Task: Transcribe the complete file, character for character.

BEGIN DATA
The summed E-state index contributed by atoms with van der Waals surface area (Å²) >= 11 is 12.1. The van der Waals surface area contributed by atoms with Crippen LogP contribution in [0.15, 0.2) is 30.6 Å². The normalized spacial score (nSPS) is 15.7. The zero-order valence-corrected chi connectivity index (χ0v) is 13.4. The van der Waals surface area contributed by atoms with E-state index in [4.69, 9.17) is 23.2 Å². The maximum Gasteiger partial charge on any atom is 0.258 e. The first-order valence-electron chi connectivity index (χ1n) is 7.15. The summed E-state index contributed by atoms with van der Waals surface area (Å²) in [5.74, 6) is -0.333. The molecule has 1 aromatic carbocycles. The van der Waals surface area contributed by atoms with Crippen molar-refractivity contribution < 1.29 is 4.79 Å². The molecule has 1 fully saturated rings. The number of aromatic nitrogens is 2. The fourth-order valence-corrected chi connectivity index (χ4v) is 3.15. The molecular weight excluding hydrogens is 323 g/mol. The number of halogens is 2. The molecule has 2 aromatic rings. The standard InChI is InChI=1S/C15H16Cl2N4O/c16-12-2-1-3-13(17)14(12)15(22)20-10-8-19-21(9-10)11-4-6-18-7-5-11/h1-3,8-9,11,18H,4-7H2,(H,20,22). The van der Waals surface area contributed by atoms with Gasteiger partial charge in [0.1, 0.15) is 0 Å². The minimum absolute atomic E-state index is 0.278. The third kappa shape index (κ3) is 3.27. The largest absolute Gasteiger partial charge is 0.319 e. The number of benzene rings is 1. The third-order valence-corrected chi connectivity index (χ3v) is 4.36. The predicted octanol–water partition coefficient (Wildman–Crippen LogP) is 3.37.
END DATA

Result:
The summed E-state index contributed by atoms with van der Waals surface area (Å²) >= 11 is 12.1. The van der Waals surface area contributed by atoms with Crippen LogP contribution in [0.15, 0.2) is 30.6 Å². The normalized spacial score (nSPS) is 15.7. The zero-order valence-corrected chi connectivity index (χ0v) is 13.4. The van der Waals surface area contributed by atoms with E-state index in [4.69, 9.17) is 23.2 Å². The maximum Gasteiger partial charge on any atom is 0.258 e. The first-order valence-electron chi connectivity index (χ1n) is 7.15. The summed E-state index contributed by atoms with van der Waals surface area (Å²) in [5.74, 6) is -0.333. The molecule has 1 aromatic carbocycles. The van der Waals surface area contributed by atoms with Crippen molar-refractivity contribution < 1.29 is 4.79 Å². The molecule has 1 fully saturated rings. The number of aromatic nitrogens is 2. The fourth-order valence-corrected chi connectivity index (χ4v) is 3.15. The molecular weight excluding hydrogens is 323 g/mol. The number of halogens is 2. The molecule has 2 aromatic rings. The standard InChI is InChI=1S/C15H16Cl2N4O/c16-12-2-1-3-13(17)14(12)15(22)20-10-8-19-21(9-10)11-4-6-18-7-5-11/h1-3,8-9,11,18H,4-7H2,(H,20,22). The van der Waals surface area contributed by atoms with Gasteiger partial charge in [0.1, 0.15) is 0 Å². The minimum absolute atomic E-state index is 0.278. The third kappa shape index (κ3) is 3.27. The largest absolute Gasteiger partial charge is 0.319 e. The number of benzene rings is 1. The third-order valence-corrected chi connectivity index (χ3v) is 4.36. The predicted octanol–water partition coefficient (Wildman–Crippen LogP) is 3.37.